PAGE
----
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Wednesday, September 17
Arriving in London after your overnight flight, you will travel from Gatwick or Heathrow Airport by motor coach to the Langham, where you will enjoy quintessentially British accommodations at one of the city’s most prestigious hotels. Use your free time to unpack, unwind, enjoy the amenities of the Langham Club floor, and have lunch on your own either at the hotel or in one of the many nearby restaurants. Enjoy an afternoon exploring London, and in the evening, get to know your fellow travelers at our reception and dinner at the Langham.
* Itinerary is subject to change.
Thursday, September 18
Kent and London
Chartwell, Chatham Dockyards
After breakfast at the hotel—all breakfasts are included on this trip—we depart for Chartwell, the family home and gardens of Sir Winston Churchill. Much-loved and the place from which Sir Winston drew inspiration from 1924 until the end of his life, Chartwell is very special. The rooms remain much as they were when he lived here, with pictures, books, and personal mementos evoking the career and wide-ranging interests of a great statesman, writer, painter, and family man. The hillside gardens reflect Sir Winston’s love of the landscape and nature. They include the lakes he created, the kitchen garden, and Marycot, a playhouse designed for his youngest daughter Mary. Beyond the gardens there is an expanse of woodland with looped trails, natural play areas, and swings.
After lunch (provided), we visit the Chatham Historic Dockyards, the setting for Call the Midwife. We will be greeted by our very own 'midwife' next to the Second World War Destroyer HMS CAVALIER and be taken on a guided one-and-half-hour tour of the various filming locations used for the popular television drama series Call the Midwife.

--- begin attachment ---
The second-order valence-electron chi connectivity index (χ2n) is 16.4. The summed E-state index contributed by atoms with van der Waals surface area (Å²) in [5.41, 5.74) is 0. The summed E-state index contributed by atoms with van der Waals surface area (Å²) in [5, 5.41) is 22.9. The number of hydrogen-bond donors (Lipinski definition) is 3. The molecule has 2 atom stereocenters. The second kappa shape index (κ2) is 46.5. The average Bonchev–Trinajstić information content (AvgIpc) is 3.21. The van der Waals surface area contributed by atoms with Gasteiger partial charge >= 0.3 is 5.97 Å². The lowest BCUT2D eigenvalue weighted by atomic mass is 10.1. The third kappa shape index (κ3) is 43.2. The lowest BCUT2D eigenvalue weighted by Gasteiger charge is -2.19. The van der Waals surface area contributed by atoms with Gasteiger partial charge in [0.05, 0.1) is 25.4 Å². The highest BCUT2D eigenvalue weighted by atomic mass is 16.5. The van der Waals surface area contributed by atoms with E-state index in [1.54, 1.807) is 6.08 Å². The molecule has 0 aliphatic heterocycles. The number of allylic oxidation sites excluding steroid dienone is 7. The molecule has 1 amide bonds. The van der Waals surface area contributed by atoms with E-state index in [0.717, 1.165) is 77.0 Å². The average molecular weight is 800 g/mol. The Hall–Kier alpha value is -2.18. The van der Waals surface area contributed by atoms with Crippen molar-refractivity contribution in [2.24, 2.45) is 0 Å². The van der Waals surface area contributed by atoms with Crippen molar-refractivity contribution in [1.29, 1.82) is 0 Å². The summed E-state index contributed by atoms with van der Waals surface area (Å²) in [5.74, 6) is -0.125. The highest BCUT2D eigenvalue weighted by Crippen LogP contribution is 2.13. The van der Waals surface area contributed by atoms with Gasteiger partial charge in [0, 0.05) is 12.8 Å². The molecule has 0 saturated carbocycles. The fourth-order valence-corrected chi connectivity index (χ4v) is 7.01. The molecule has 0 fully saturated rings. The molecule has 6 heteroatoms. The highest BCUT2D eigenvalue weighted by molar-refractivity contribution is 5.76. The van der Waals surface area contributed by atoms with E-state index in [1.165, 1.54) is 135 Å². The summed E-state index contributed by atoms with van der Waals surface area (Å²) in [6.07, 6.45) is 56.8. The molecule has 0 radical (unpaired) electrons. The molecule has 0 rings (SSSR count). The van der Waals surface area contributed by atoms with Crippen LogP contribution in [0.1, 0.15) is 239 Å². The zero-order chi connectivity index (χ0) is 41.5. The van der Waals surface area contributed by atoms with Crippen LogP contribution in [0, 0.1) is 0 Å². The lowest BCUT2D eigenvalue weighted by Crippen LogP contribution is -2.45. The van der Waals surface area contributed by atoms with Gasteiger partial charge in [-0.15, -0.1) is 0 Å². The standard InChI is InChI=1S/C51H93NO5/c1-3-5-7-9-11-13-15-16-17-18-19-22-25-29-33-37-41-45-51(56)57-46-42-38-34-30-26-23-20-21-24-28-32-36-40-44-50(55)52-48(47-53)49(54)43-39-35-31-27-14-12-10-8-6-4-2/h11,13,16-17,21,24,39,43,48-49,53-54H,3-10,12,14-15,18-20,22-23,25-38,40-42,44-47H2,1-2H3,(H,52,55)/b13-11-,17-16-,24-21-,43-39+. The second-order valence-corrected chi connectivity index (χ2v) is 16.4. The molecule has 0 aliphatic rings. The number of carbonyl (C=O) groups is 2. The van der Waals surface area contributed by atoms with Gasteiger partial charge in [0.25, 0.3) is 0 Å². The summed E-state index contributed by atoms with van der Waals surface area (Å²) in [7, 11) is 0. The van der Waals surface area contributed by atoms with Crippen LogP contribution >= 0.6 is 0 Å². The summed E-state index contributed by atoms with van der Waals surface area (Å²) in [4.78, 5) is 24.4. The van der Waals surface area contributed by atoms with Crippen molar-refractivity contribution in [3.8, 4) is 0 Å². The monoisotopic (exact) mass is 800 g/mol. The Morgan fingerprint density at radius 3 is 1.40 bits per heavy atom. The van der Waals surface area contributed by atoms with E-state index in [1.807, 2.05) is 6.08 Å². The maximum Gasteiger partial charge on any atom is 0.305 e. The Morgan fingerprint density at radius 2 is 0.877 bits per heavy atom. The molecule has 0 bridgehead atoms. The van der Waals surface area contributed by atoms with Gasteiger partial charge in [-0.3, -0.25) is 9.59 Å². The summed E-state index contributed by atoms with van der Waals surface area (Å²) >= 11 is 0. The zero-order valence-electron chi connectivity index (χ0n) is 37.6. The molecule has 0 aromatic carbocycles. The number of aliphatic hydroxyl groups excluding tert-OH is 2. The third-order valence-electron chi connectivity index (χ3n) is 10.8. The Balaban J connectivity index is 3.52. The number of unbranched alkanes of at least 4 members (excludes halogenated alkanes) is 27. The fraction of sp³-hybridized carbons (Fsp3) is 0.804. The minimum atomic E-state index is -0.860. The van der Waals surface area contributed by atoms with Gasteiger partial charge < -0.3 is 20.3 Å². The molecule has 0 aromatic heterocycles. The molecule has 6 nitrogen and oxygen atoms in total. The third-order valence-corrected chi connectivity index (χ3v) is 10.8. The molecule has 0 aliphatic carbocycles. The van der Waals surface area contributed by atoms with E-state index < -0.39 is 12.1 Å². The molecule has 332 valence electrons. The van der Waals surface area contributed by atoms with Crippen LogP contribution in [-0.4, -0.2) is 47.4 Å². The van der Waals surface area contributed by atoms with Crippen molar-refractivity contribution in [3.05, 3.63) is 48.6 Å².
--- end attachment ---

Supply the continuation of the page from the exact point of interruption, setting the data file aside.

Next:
This tour traces the bicycle tracks of Chummy, Jenny, Trixie, and friends along the cobbles. We will hear stories of what it was like to be an extra on the set and learn interesting facts about how the dockyard was magically transformed back into the 1950s. After our tour we will enjoy a traditional afternoon tea. We then return to the Langham where you can enjoy dinner on your own at one of the many exciting restaurants in London—and perhaps take in a play or a concert.
FRIDAY, SEPTEMBER 19
London and Surrey
Byfleet Manor, Hampton Court Palace, the London Eye
This morning we take a panoramic tour of the places in London that Downton Abbey has used as location sites—including St. Pancras Station (the meeting place of Michael and Lady Edith) and Lincoln’s Inn Fields, which serve as the background to Rosamund, Edith, and Rose’s evening strolls.
We then visit Byfleet Manor, which has served as the residence of the Dowager Countess—Violet Crawley—in Downton Abbey. An exclusive private residence, one steeped in history, Byfleet Manor is surrounded by magical gardens, a meandering river, and has its own private island.
After exploring Byfleet Manor we have lunch and continue to Hampton Court.
Hampton Court Palace is a royal palace in the London Borough of Richmond upon Thames, Greater London, in the historic county of Middlesex; it has not been inhabited by the British Royal Family since the eighteenth century. It was originally built for Cardinal Thomas Wolsey, a favorite of King Henry VIII; however, in 1529, as Wolsey fell from favor, the palace was passed to the King, who enlarged it.
In the century that followed, King William III’s massive rebuilding and expansion project intended to rival Versailles was begun. Work halted in 1694, leaving the palace in two distinct contrasting architectural styles, domestic Tudor and Baroque. While the palace’s styles are an accident of fate, a unity exists due to the use of pink bricks and a symmetrical, albeit vague, balancing of successive low wings.
Apart from the palace itself and its gardens, other points of interest for visitors include the celebrated maze, the historic real tennis court, and the huge grape vine, reputed to be the largest in the world.